Daniels did not report the threat to the police. On Wednesday, Donald Trump tweeted that Daniels’ account of events was “a total con job” about a “non-existent man.”

As it happens, other people in disputes with Trump have also found themselves the targets of threats — and sometimes they’ve reported it to authorities.

We asked both the Trump Organization and White House about each of the incidents. They did not respond.

Thirty-six years ago, a New York City housing commissioner in a dispute with Trump says he received a death threat.

In 1982, New York City Housing Commissioner Anthony Gliedman received what he described as an “abusive and profane” call from someone angry that Gliedman had opposed Trump’s request for a $20 million tax abatement. Gliedman reported the call to the FBI, saying the caller was “threatening his life.” The documents, obtained by BuzzFeed reporter Jason Leopold through a Freedom of Information Act request, show the FBI decided not to pursue the case.

The next day, Trump called the FBI, saying he had also received a call with threats to both himself and Gliedman. According to the FBI notes, Trump explained he was “merely passing on this information not only for his own safety but for the safety of Commissioner GLIEDMAN.”

A former police officer says he “deterred” Trump’s opponents in Atlantic City.

Former NYPD detective turned private investigator Bo Dietl, (who appeared in Martin Scorsese’s mob film, “Goodfellas,”) told the Daily Beastin 2016 that Trump used him to “deter” opponents. He says he once confronted an unnamed Atlantic City attorney who was making trouble for Trump. “He hired me to get the guy,” Dietl said, “So I went to visit the guy who was trying to fuck with Trump, and I says, you know, I think you better think about this.” Eventually the attorney “just mysteriously went away,” Dietl told the Daily Beast.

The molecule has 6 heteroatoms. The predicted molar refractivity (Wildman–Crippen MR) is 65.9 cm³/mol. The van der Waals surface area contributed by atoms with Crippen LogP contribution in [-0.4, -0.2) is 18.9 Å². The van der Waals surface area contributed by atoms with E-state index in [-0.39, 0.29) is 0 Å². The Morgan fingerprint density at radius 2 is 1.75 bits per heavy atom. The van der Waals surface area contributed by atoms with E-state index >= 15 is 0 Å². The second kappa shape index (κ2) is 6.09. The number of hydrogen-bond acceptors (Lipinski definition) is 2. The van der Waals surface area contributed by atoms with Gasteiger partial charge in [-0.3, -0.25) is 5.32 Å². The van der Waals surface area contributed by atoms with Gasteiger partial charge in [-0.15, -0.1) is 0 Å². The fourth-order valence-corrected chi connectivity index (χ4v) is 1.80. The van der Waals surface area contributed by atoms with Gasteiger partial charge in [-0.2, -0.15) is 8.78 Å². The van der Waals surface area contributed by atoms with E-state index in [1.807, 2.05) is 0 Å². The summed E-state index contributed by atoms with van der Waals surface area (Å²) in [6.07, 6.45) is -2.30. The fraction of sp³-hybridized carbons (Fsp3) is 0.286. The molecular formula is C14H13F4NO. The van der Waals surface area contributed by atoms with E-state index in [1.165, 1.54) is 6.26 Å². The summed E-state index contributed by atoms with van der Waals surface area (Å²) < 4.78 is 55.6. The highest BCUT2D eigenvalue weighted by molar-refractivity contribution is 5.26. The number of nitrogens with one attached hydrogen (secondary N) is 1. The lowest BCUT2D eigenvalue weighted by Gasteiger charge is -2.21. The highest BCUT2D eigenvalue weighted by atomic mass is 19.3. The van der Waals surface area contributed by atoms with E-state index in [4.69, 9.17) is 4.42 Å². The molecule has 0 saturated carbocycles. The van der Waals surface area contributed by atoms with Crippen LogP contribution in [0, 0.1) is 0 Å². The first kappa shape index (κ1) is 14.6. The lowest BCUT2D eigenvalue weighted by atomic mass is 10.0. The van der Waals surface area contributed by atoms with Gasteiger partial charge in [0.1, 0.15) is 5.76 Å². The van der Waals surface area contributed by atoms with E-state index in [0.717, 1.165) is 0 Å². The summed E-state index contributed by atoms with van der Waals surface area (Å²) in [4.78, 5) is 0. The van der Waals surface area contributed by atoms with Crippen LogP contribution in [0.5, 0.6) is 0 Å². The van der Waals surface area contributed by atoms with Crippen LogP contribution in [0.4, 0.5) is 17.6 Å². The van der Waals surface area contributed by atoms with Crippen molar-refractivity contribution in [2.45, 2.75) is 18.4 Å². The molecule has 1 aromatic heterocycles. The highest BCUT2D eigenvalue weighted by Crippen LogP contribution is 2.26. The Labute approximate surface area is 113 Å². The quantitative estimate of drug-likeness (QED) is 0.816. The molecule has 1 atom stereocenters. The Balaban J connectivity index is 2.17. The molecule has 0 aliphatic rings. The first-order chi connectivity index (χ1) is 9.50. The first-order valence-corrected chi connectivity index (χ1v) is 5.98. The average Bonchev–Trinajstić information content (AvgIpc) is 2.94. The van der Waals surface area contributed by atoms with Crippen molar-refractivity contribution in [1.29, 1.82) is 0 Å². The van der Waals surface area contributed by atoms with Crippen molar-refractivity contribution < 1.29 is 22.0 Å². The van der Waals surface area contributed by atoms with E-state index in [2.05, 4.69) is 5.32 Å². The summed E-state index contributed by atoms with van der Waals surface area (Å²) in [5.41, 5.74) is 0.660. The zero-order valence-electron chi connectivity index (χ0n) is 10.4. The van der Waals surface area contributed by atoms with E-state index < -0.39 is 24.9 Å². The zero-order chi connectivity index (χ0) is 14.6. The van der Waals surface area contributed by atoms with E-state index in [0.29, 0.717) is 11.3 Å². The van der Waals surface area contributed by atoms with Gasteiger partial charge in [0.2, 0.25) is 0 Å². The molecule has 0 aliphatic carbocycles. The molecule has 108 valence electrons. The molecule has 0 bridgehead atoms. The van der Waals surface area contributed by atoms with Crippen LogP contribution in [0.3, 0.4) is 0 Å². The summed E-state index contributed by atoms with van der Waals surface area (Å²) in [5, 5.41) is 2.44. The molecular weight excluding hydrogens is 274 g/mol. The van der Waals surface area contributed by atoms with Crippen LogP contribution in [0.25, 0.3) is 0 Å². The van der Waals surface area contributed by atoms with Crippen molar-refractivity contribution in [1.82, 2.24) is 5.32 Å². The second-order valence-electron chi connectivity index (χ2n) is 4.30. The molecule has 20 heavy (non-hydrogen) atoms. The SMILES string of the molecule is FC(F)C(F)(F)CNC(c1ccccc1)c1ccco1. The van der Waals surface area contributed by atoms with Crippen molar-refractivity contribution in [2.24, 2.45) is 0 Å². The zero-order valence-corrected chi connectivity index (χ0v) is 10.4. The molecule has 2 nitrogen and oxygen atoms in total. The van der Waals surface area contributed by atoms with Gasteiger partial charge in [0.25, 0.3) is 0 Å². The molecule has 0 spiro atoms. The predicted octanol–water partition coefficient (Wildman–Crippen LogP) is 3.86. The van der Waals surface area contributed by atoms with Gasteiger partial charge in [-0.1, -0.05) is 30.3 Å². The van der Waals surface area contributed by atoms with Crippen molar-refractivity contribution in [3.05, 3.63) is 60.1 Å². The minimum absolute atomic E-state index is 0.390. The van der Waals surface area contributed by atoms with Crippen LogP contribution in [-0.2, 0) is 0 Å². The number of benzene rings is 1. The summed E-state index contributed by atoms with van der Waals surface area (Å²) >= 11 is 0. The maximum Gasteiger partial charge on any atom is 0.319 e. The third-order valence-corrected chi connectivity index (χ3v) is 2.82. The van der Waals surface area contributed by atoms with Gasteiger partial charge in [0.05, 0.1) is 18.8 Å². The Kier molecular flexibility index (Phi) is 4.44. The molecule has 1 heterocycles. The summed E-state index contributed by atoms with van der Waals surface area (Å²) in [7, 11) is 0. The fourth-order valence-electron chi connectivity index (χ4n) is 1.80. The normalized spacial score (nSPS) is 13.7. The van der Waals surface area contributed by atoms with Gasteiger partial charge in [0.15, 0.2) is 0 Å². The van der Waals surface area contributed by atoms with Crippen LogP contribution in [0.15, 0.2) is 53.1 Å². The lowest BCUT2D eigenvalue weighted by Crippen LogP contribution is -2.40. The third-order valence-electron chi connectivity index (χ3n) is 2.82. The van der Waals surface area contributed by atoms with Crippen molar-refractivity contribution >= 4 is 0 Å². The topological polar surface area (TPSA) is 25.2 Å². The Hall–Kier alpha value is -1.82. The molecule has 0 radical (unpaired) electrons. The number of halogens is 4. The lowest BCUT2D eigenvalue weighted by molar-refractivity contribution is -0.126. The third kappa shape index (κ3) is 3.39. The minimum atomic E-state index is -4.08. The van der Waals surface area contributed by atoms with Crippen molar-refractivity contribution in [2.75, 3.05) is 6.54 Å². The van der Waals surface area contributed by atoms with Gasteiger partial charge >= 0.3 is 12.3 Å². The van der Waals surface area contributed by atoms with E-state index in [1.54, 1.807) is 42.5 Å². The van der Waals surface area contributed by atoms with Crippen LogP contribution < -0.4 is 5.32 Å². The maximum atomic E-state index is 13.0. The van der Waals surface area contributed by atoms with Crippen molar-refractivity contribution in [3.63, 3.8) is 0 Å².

In emails to ProPublica, Dietl denied making these statements: “I NEVER said I was hired by Trump. I said I knew Trump and know the Lawyer. I helped settle a deal. No threats.”

Nine years ago, a lawyer representing Trump Atlantic City casino creditors says he got threatening phone calls. The FBI traced one of them to a payphone outside the “Late Show With David Letterman,” where Trump was appearing.

“My name is Carmine,” the caller told the lawyer, Kristopher Hansen, in 2009. “I don’t know why you’re fucking with Mr. Trump but if you keep fucking with Mr. Trump, we know where you live and we’re going to your house for your wife and kids.” BuzzFeed’s Jason Leopold (again) first reported the incident.

In 2015, a reporter covering Ivana Trump’s claim that Trump raped her says he was threatened by Trump’s lawyer Michael Cohen.

“I’m warning you, tread very fucking lightly, because what I’m going to do to you is going to be fucking disgusting,” the Daily Beast’s Tim Mak, recalled Cohen telling him. “You write a story that has Mr. Trump’s name in it, with the word ‘rape,’ and I’m going to mess your life up … for as long as you’re on this frickin’ planet.”

Cohen did not immediately respond to our requests for comment.

Stormy Daniels also recalled that a man, she believes Cohen, said her life would be “hell” if she refused to sign a statement denying her affair with Trump.

In Stormy Daniels’ recent interview with Anderson Cooper, she said that after the Wall Street Journal revealed the pay-off she received from Cohen, she was coerced into signing the statement denying her affair with Donald Trump. Here is the full exchange. . .

Continue reading.

Written by LeisureGuy